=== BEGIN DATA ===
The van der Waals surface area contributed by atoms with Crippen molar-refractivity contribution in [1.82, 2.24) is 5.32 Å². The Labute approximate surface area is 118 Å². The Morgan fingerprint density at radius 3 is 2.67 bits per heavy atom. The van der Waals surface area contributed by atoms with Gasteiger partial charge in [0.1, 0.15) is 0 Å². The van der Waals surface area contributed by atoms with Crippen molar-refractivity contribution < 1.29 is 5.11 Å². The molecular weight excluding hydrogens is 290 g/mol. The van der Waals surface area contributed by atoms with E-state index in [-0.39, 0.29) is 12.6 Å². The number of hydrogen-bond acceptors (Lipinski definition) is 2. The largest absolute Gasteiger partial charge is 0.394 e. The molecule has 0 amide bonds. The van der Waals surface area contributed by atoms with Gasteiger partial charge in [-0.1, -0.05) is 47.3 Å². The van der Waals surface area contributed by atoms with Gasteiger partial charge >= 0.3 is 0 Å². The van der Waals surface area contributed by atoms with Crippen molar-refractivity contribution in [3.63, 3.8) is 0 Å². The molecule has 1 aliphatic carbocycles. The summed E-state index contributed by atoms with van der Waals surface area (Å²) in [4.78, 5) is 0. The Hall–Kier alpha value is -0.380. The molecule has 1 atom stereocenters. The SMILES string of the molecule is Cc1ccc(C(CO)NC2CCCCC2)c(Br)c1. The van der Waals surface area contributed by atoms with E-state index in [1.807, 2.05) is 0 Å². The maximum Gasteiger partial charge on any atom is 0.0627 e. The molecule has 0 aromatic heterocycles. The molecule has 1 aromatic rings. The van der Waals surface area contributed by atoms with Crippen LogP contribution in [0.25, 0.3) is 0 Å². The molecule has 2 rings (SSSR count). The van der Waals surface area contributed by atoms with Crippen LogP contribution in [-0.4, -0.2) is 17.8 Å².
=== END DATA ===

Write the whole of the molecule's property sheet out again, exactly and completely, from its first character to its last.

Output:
The van der Waals surface area contributed by atoms with Crippen molar-refractivity contribution in [1.82, 2.24) is 5.32 Å². The Labute approximate surface area is 118 Å². The Morgan fingerprint density at radius 3 is 2.67 bits per heavy atom. The van der Waals surface area contributed by atoms with Gasteiger partial charge in [0.1, 0.15) is 0 Å². The van der Waals surface area contributed by atoms with Crippen molar-refractivity contribution < 1.29 is 5.11 Å². The molecular weight excluding hydrogens is 290 g/mol. The van der Waals surface area contributed by atoms with E-state index in [-0.39, 0.29) is 12.6 Å². The number of hydrogen-bond acceptors (Lipinski definition) is 2. The largest absolute Gasteiger partial charge is 0.394 e. The molecule has 0 amide bonds. The van der Waals surface area contributed by atoms with Gasteiger partial charge in [-0.1, -0.05) is 47.3 Å². The van der Waals surface area contributed by atoms with Gasteiger partial charge >= 0.3 is 0 Å². The van der Waals surface area contributed by atoms with Crippen molar-refractivity contribution in [3.63, 3.8) is 0 Å². The molecule has 1 aliphatic carbocycles. The summed E-state index contributed by atoms with van der Waals surface area (Å²) in [4.78, 5) is 0. The Hall–Kier alpha value is -0.380. The molecule has 1 atom stereocenters. The SMILES string of the molecule is Cc1ccc(C(CO)NC2CCCCC2)c(Br)c1. The van der Waals surface area contributed by atoms with E-state index in [1.807, 2.05) is 0 Å². The maximum Gasteiger partial charge on any atom is 0.0627 e. The molecule has 0 aromatic heterocycles. The molecule has 1 aromatic rings. The van der Waals surface area contributed by atoms with Crippen LogP contribution in [0.25, 0.3) is 0 Å². The molecule has 2 rings (SSSR count). The van der Waals surface area contributed by atoms with Crippen LogP contribution in [-0.4, -0.2) is 17.8 Å².